November 6, 2017
Some incidents in life get itched in your mind forever and appear as if it has just happened the other day. I have had a number of unforgettable moments in my life. However, not all of them may be discussed publicly for reasons of privacy or security. But, here are a few that occurred during my student days in the eighties of the twentieth century that I would like to share. I have taken adequate care not to mention names of those concerned with whom I had an encounter with.
It was almost the end of my first year BCom. degree in College in 1985, when a flash strike was called by the Students’ Union against the Mangalore University with regards to the M R Scheme. While most of us were left wondering what was the issue all about, we were told to congregate near the Mangalore University Building (an Aloysian property given on lease to the University) on St Aloysius College Road right behind the Central Library.
Slogans were raised against the Modified Regulation Scheme and also against St Aloysius College Professor Chikkappa Rai deputed to the University as Controller of Examinations, while a sizeable number of policemen kept a close watch nearby. As the peaceful protest by hundreds of students was in progress in front of the main gate of the University Building, at one point it turned a bit nasty. A white ambassador car which was heading towards Jyothi Circle was besieged by the students. The police desperately tried to bring the situation under control and when it went out of hand, the sub-inspector in charge gave an instant order to his officers – Laaaaaaaaaaaaaaaaaaaaathi Charge!!!!
Within no time, the men in khaki were on the prowl and I could hear the painful sound of lathis coming in contact with the bodies of students. All of us ran helter skelter in whichever direction our legs took us, virtually fleeing for our lives. Few entered the Tagore Park where the cops followed in hot pursuit and got hit… some others were chased and caught in the Ladies Club and the peaceful ambience of the Central Library was also disturbed.
I for one sprinted on the St Aloysius College Road towards Catholic Club. Being the fastest runner in the class during my days, there was no way the cops could catch me. That boast did not last for long as somewhere while I was running on the downward slope near Kasturba Medical College (KMC), a class-mate of mine Mr M who sits in the first bench in the class, whom I thought could barely walk leave alone run, overtook me in sheer speed. Goodness, I watched him even jump ‘full on’ to the Balmatta Road after crossing the Syndicate Bank in a flash and disappear.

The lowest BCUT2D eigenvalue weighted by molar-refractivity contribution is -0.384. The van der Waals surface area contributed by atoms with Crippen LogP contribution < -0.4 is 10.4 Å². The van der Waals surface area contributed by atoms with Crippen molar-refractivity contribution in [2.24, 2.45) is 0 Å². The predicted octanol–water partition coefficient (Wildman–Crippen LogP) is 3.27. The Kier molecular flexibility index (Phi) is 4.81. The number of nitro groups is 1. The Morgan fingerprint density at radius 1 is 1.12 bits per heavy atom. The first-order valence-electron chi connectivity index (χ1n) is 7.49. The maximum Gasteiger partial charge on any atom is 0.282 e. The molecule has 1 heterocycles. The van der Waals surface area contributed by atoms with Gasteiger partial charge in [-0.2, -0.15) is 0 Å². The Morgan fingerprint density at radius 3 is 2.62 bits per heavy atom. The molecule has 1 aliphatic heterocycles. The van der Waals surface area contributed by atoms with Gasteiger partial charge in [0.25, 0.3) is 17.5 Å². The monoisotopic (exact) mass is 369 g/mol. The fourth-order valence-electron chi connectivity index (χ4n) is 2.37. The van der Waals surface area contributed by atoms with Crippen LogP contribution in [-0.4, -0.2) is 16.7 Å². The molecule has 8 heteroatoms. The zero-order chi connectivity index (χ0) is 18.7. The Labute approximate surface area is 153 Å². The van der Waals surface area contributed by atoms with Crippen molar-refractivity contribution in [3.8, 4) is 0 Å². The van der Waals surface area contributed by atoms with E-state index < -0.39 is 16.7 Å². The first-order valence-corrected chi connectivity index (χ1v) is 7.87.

Running that stretch of the SAC Road, I was now exhausted and could barely run anymore. But somehow, made it to my friend’s shop on the Milagres Cross Road and once there, within a few seconds noticed a police jeep with the khaki men sitting behind with their lathis, turning their heads 360 degrees, zoom by. Lucky, I missed their gaze by a whisker as I might have been in their blind spot.
Next day, I met Mr M and told him that I had seen a police jeep going in the direction he was running. His answer was simple yet stern - He has spent the next hour or so in the Milagres Church graveyard and added ‘No police or even his father would dare to enter where he was.’
Unexpected Visitor Home:
One early morning of November 1986 when I was having my daily royal bath, I had an unexpected visitor. My mum knocked on the bathroom door to convey that a lady had gate crashed to our house, looking for me. A lady so early in the morning! I was stunned, anxious and disturbed at the same time.
The next 2 minutes or so of my concluding hurried bath session looked like eternity. So many thoughts engrossed my mind. Did I eve-tease anyone that the girl’s mother has come home even before the day has begun to catch me red handed? Nope … I was a decent boy; rather I would have dissuaded someone from eve-teasing. Did I chide anyone in College? So much so, the angry mom wants to take me to task straight away. Or was it the elderly lady’s daughter to whom I had given a seat in the bus popping in to say ‘thank you.’ I was at a total loss!